Home Expense Calculator
When looking for a home to buy, one of the main questions is "What can I afford?" This is different than the question of "What size of loan do I qualify for?" Let's say that after reviewing your finances you find that you can afford to spend $1200 a month on housing. It is not just the loan payment that is important to consider, but also the property tax, insurance, maintenance, and home improvements.
NEW Calculator: Check out our new Home Affordability Calculator for an alternative to the spreadsheet below, especially if you are looking for something that is based on income, debt-to-income ratio, and down payment.
Home Ownership Expense Calculatorfor Excel, OpenOffice, and Google Sheets
How much home can I afford? This spreadsheet helps answer this question by taking into account the mortgage payment (Principal + Interest), property Taxes, and Insurance (PITI) and also maintenance and home improvements.
If you know what monthly payment you can afford, use the Goal Seek tool to solve for the purchase price of the home!
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Using the Home Expense Calculator
The Home Ownership Expense Calculator spreadsheet will help you estimate the monthly cost of home ownership, which is one of the main considerations in deciding what home you can afford.
The spreadsheet contains definitions for some of the terms in the cell comments. You can also read more about some of the specific expenses resulting from home ownership below the download block.
If you have any questions about how to use the spreadsheet, please contact us. For other online calculators, see the list of references at the bottom of this page.
Home Expenses Included in the Calculator
Annual property taxes are often based on a percentage of the property value. The average is around 1.8%, but you should call your Tax Collector's office in the city where you plan to buy the home for more information.
This type of insurance is meant to cover the dwelling, personal property, personal liability, etc. (depending on your specific policy). The annual cost of homeowners insurance is often estimated as a percentage of the property value, averaging about 0.4%.
Private Mortgage Insurance (PMI)
Many lenders require PMI when down payments are less than 20 percent of the purchase price.
Maintenance and Improvements
Maintenance: This includes repairs such as fixing plumbing, painting, or paying to have your lawn mowed and weeds pulled. When selling your house, maintenance costs are not tax deductible.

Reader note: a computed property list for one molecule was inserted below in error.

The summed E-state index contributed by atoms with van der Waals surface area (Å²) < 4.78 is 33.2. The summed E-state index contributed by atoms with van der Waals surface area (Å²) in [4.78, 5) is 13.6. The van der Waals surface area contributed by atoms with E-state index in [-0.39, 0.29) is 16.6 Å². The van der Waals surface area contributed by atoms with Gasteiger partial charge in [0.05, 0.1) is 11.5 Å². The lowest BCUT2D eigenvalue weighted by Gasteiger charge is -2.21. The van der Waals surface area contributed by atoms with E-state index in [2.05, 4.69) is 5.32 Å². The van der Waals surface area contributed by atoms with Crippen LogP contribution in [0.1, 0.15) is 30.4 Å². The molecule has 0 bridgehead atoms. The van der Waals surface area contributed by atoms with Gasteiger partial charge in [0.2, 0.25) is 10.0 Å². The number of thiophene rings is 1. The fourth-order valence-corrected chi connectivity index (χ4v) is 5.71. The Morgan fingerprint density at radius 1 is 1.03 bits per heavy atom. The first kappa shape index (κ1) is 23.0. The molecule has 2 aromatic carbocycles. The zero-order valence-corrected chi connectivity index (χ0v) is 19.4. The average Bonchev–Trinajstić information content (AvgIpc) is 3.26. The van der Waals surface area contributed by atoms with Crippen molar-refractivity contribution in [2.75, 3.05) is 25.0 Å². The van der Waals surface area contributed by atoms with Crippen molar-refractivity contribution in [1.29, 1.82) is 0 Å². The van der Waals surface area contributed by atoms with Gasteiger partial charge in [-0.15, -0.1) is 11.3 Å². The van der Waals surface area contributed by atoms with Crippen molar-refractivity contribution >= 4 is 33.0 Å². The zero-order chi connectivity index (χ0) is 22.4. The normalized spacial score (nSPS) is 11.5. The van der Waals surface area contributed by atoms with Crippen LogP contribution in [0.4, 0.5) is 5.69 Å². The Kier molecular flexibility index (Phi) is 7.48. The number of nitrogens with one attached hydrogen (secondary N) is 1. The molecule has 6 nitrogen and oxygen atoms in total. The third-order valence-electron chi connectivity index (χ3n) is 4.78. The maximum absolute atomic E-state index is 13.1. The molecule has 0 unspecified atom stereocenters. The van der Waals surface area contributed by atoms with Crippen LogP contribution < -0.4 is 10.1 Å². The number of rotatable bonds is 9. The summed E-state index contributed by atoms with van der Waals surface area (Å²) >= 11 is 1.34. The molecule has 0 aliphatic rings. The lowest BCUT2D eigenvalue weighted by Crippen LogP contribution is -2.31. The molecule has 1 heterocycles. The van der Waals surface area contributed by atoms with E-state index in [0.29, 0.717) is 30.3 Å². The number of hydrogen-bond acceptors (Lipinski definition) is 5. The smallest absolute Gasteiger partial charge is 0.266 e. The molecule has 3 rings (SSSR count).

Improvements: Although you might not spend this amount each year, improvements such as roof replacements, remodeling, additions, etc. need to be budgeted. Money spent on some improvements (particularly those that permanently increase the value) may actually be tax deductible when selling the home, so keep receipts.
A rule of thumb for the annual cost of maintenance and improvements is 1% of the purchase price (according to Home Buying for Dummies).
If you are itemizing deductions on your tax return, then you will probably be able to deduct mortgage interest and property taxes. Consult with an accountant to determine what your tax rate will be and whether you ought to take the standard deduction instead. Many first-time home buyers find it better to take the standard deduction their first year, particularly if the home is not purchased until the middle or end of the year.
The spreadsheet includes an estimate of the tax adjustment, based upon multiplying the combined federal/state tax rate by the monthly mortgage interest and property tax. This is only an approximation, because the amount of mortgage interest changes with each payment (for most mortgage loans).
To be conservative, you may want to disregard the tax adjustment when estimating your home expenses. Because the tax benefits are usually not seen until you get your tax return, if may be wiser to take this conservative approach when figuring out what home expense you can afford.
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